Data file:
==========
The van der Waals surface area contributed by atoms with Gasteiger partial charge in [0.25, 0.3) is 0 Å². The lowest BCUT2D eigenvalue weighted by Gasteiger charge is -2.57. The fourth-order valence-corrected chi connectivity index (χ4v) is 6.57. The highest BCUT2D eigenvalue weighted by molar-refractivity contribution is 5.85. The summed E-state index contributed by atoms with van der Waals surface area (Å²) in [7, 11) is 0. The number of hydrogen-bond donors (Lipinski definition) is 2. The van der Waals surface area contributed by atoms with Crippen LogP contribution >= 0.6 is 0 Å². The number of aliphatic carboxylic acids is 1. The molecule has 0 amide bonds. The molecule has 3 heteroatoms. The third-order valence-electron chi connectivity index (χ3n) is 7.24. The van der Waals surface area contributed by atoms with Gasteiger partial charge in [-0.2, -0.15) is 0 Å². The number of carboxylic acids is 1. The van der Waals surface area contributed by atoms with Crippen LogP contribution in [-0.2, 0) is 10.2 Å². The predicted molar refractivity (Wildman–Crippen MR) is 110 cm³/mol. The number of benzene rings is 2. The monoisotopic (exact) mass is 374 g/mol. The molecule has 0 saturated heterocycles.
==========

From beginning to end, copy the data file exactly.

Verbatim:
The van der Waals surface area contributed by atoms with Gasteiger partial charge in [0.25, 0.3) is 0 Å². The lowest BCUT2D eigenvalue weighted by Gasteiger charge is -2.57. The fourth-order valence-corrected chi connectivity index (χ4v) is 6.57. The highest BCUT2D eigenvalue weighted by molar-refractivity contribution is 5.85. The summed E-state index contributed by atoms with van der Waals surface area (Å²) in [7, 11) is 0. The number of hydrogen-bond donors (Lipinski definition) is 2. The van der Waals surface area contributed by atoms with Crippen LogP contribution >= 0.6 is 0 Å². The number of aliphatic carboxylic acids is 1. The molecule has 0 amide bonds. The molecule has 3 heteroatoms. The third-order valence-electron chi connectivity index (χ3n) is 7.24. The van der Waals surface area contributed by atoms with Gasteiger partial charge in [-0.2, -0.15) is 0 Å². The number of carboxylic acids is 1. The van der Waals surface area contributed by atoms with Crippen LogP contribution in [-0.2, 0) is 10.2 Å². The predicted molar refractivity (Wildman–Crippen MR) is 110 cm³/mol. The number of benzene rings is 2. The monoisotopic (exact) mass is 374 g/mol. The molecule has 0 saturated heterocycles.